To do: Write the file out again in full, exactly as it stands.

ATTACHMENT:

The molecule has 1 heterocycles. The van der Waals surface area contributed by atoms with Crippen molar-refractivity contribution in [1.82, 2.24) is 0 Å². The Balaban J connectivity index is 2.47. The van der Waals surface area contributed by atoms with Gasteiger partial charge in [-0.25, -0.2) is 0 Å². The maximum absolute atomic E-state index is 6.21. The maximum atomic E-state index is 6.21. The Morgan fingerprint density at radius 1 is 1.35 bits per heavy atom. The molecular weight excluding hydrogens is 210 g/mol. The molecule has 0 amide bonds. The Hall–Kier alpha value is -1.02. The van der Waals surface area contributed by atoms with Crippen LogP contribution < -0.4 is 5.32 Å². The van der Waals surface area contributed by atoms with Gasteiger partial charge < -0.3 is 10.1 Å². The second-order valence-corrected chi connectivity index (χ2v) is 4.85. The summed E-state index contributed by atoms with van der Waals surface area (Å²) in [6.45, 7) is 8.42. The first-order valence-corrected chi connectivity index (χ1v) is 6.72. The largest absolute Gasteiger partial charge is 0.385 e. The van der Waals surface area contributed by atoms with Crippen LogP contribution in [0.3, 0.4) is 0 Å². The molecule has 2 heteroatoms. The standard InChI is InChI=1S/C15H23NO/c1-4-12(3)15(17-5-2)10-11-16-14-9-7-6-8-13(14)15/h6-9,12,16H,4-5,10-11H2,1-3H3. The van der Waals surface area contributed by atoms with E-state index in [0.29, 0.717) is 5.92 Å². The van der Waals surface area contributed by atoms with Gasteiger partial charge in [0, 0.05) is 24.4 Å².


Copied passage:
The molecule has 1 heterocycles. The van der Waals surface area contributed by atoms with Crippen molar-refractivity contribution in [1.82, 2.24) is 0 Å². The Balaban J connectivity index is 2.47. The van der Waals surface area contributed by atoms with Gasteiger partial charge in [-0.25, -0.2) is 0 Å². The maximum absolute atomic E-state index is 6.21. The maximum atomic E-state index is 6.21. The Morgan fingerprint density at radius 1 is 1.35 bits per heavy atom. The molecular weight excluding hydrogens is 210 g/mol. The molecule has 0 amide bonds. The Hall–Kier alpha value is -1.02. The van der Waals surface area contributed by atoms with Crippen LogP contribution < -0.4 is 5.32 Å². The van der Waals surface area contributed by atoms with Gasteiger partial charge < -0.3 is 10.1 Å². The second-order valence-corrected chi connectivity index (χ2v) is 4.85. The summed E-state index contributed by atoms with van der Waals surface area (Å²) in [6.45, 7) is 8.42. The first-order valence-corrected chi connectivity index (χ1v) is 6.72. The largest absolute Gasteiger partial charge is 0.385 e. The van der Waals surface area contributed by atoms with Crippen LogP contribution in [0.3, 0.4) is 0 Å². The molecule has 2 heteroatoms. The standard InChI is InChI=1S/C15H23NO/c1-4-12(3)15(17-5-2)10-11-16-14-9-7-6-8-13(14)15/h6-9,12,16H,4-5,10-11H2,1-3H3. The van der Waals surface area contributed by atoms with E-state index in [0.29, 0.717) is 5.92 Å². The van der Waals surface area contributed by atoms with Gasteiger partial charge in [0, 0.05) is 24.4 Å².